Pope Francis’ powerful encyclical making an urgent moral case for action to combat climate change has now been released. The earth is “our common home,” Pope Francis repeatedly says, noting that a “frank look at the facts” shows that our common home “is falling into serious disrepair.” He adds that “we are not God” and thus do not have “an unlimited right to trample his creation underfoot.” He notes the need for richer countries to put the “global common good” before their own “national interests. Interdependence obliges us to think of one world with a common plan.”
E.J. Dionne added this reminder:
Yet any who claim that Francis is ignoring the Catholic past and inventing radical new doctrines will have to reckon with the care he takes in paying homage to his predecessors, particularly Pope Benedict XVI and St. John Paul II. He cites them over and over on the limits of markets and the urgency of environmental stewardship.NPR's On Point featured past comments from Pope Francis, and an absolutely an amazing right wing caller trashing the Pope for not being a scientist and playing along with the globalists scheme for taxation! Now even the Pope is a tool of the evil Prius driving left?
For decades, the Republicans have been declaring the U.S. a Christian nation, writing laws based on their religious values, now suddenly they want us to forget that. Here are a few out-of-character comments from our religious rightwing Republican hypocrites, who are making Judas look like Jesus' best friend:
Jeb Bush questioned the pope's foray into climate science, saying "I don't think we should politicize our faith. I hope I'm not going to get castigated for saying this by my priest back home, but I don't get economic policy from my bishops or my cardinals or my pope," Bush said. "I think religion ought to be about making us better as people and less about things that end up getting in the political realm. I respect the Pope, I think he's an incredible leader, but I think it's better to solve this problem in the political realm."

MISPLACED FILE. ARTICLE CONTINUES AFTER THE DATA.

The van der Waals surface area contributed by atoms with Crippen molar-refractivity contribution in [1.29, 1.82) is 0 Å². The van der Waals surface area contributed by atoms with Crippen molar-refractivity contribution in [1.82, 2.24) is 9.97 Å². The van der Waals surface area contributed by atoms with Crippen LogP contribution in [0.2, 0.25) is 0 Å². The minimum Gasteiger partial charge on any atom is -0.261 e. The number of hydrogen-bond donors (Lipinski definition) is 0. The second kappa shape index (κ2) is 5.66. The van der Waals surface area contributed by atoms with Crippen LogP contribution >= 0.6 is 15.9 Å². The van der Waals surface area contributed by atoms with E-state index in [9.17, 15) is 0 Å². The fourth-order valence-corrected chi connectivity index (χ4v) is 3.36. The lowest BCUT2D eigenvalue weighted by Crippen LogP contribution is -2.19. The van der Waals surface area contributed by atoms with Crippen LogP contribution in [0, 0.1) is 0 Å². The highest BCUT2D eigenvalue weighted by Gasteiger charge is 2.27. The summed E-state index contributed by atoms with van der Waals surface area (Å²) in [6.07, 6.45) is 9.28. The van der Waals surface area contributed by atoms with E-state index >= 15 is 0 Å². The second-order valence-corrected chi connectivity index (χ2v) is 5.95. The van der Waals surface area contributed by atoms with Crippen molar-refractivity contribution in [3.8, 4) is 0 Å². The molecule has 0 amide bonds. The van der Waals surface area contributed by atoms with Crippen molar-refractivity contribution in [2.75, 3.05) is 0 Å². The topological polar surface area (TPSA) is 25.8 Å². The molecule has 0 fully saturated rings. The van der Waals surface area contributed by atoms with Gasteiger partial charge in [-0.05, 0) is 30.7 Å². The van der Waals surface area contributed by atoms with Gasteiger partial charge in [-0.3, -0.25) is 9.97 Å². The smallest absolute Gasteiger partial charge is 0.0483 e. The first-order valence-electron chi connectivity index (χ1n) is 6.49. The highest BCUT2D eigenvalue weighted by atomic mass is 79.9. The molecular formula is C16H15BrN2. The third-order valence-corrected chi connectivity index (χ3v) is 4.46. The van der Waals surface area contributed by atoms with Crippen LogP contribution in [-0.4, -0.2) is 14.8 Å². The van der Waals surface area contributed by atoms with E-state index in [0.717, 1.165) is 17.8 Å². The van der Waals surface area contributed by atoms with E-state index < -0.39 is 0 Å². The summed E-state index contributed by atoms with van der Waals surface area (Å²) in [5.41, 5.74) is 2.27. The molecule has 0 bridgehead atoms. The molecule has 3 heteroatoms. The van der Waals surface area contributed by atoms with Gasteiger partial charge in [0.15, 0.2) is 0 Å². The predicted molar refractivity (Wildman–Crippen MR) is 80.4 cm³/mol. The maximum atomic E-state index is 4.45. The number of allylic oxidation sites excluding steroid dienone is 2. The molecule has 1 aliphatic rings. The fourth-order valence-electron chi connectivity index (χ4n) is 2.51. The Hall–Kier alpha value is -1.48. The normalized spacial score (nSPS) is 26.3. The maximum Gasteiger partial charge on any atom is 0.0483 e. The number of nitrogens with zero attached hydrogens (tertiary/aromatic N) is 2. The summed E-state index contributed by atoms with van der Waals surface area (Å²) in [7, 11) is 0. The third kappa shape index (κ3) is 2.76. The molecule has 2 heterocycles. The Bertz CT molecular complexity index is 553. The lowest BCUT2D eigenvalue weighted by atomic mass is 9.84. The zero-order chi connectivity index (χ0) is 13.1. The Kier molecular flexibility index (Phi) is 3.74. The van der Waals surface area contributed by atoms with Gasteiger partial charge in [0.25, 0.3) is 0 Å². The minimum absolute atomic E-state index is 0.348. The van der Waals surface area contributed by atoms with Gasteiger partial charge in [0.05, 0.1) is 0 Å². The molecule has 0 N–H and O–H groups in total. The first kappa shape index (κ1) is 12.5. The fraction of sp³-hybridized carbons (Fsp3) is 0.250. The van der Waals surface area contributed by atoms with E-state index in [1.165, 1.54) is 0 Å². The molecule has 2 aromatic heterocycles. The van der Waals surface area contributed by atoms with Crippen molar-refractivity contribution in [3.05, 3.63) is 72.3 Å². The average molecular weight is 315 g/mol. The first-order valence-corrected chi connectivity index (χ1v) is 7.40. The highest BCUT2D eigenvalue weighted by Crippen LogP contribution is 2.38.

"No, I'm sorry, it's a political issue," said Rep. Rob Bishop, R-Utah, chairman of the House Committee on Natural Resources. "Most people have their minds made up on this issue so any more rhetoric about the issue doesn't really add a heck of a lot more to it."
And Rep. Ken Calvert, R-Calif., who chairs the House spending subcommittee that deals with the environment, said: "We respect the pope's point of view, but it's not the final determination, is it?"
Rush Limbaugh condemned the pope yesterday, complaining Francis "doesn't even disguise" his Marxist beliefs about global warming.
Former Pennsylvania Sen. Rick Santorum, who is Catholic and is seeking the 2016 Republican presidential nomination, said recently that “we probably are better off leaving science to the scientists,” adding, “When we get involved with political and controversial scientific theories, I think the church is probably not as forceful and credible.”
Rep. Steve King (R-Iowa) told National Journal, "When you talk about unpredictable science, I have to ask where's the nexus between that and the theology of the Vatican?"
Sen. James Inhofe (R-Okla.) added, "I'm not a Catholic, but I've got a lot of friends who are, who are wondering: Why all of a sudden is he involved in this? I don't have the answer for that."